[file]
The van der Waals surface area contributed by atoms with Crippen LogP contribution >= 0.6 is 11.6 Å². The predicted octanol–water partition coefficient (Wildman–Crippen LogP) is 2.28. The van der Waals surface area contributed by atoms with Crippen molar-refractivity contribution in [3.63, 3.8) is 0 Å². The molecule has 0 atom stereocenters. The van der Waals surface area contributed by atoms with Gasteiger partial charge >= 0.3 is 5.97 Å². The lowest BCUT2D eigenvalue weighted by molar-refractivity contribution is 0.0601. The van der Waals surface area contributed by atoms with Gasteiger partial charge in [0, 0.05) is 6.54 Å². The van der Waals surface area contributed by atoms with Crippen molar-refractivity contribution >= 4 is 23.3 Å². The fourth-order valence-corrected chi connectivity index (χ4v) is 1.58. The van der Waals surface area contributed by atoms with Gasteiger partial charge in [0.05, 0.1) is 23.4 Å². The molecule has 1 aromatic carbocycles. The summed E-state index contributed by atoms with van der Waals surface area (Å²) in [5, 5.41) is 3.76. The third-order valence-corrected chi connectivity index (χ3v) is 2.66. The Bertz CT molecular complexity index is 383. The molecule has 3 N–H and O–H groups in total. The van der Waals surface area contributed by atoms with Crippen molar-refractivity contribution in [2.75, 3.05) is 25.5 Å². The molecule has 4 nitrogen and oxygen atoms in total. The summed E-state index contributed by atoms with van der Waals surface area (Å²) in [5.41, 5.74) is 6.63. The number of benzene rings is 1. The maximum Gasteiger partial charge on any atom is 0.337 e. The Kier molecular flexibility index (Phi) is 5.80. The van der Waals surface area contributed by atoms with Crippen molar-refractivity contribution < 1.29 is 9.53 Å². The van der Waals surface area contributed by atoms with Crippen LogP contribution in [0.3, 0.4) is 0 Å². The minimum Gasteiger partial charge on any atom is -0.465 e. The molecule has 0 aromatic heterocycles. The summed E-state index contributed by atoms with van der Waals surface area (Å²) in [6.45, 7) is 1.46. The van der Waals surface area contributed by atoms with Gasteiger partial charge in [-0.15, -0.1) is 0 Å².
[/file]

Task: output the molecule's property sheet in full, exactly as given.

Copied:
The van der Waals surface area contributed by atoms with Crippen LogP contribution >= 0.6 is 11.6 Å². The predicted octanol–water partition coefficient (Wildman–Crippen LogP) is 2.28. The van der Waals surface area contributed by atoms with Crippen molar-refractivity contribution in [3.63, 3.8) is 0 Å². The molecule has 0 atom stereocenters. The van der Waals surface area contributed by atoms with Gasteiger partial charge >= 0.3 is 5.97 Å². The lowest BCUT2D eigenvalue weighted by molar-refractivity contribution is 0.0601. The van der Waals surface area contributed by atoms with Gasteiger partial charge in [0, 0.05) is 6.54 Å². The van der Waals surface area contributed by atoms with Crippen molar-refractivity contribution >= 4 is 23.3 Å². The fourth-order valence-corrected chi connectivity index (χ4v) is 1.58. The van der Waals surface area contributed by atoms with Gasteiger partial charge in [0.05, 0.1) is 23.4 Å². The molecule has 1 aromatic carbocycles. The summed E-state index contributed by atoms with van der Waals surface area (Å²) in [5, 5.41) is 3.76. The third-order valence-corrected chi connectivity index (χ3v) is 2.66. The Bertz CT molecular complexity index is 383. The molecule has 3 N–H and O–H groups in total. The van der Waals surface area contributed by atoms with Crippen molar-refractivity contribution in [2.75, 3.05) is 25.5 Å². The molecule has 4 nitrogen and oxygen atoms in total. The summed E-state index contributed by atoms with van der Waals surface area (Å²) in [5.41, 5.74) is 6.63. The number of benzene rings is 1. The maximum Gasteiger partial charge on any atom is 0.337 e. The Kier molecular flexibility index (Phi) is 5.80. The van der Waals surface area contributed by atoms with Crippen molar-refractivity contribution < 1.29 is 9.53 Å². The van der Waals surface area contributed by atoms with Crippen LogP contribution in [0.3, 0.4) is 0 Å². The minimum Gasteiger partial charge on any atom is -0.465 e. The molecule has 0 aromatic heterocycles. The summed E-state index contributed by atoms with van der Waals surface area (Å²) in [6.45, 7) is 1.46. The van der Waals surface area contributed by atoms with Gasteiger partial charge in [-0.15, -0.1) is 0 Å².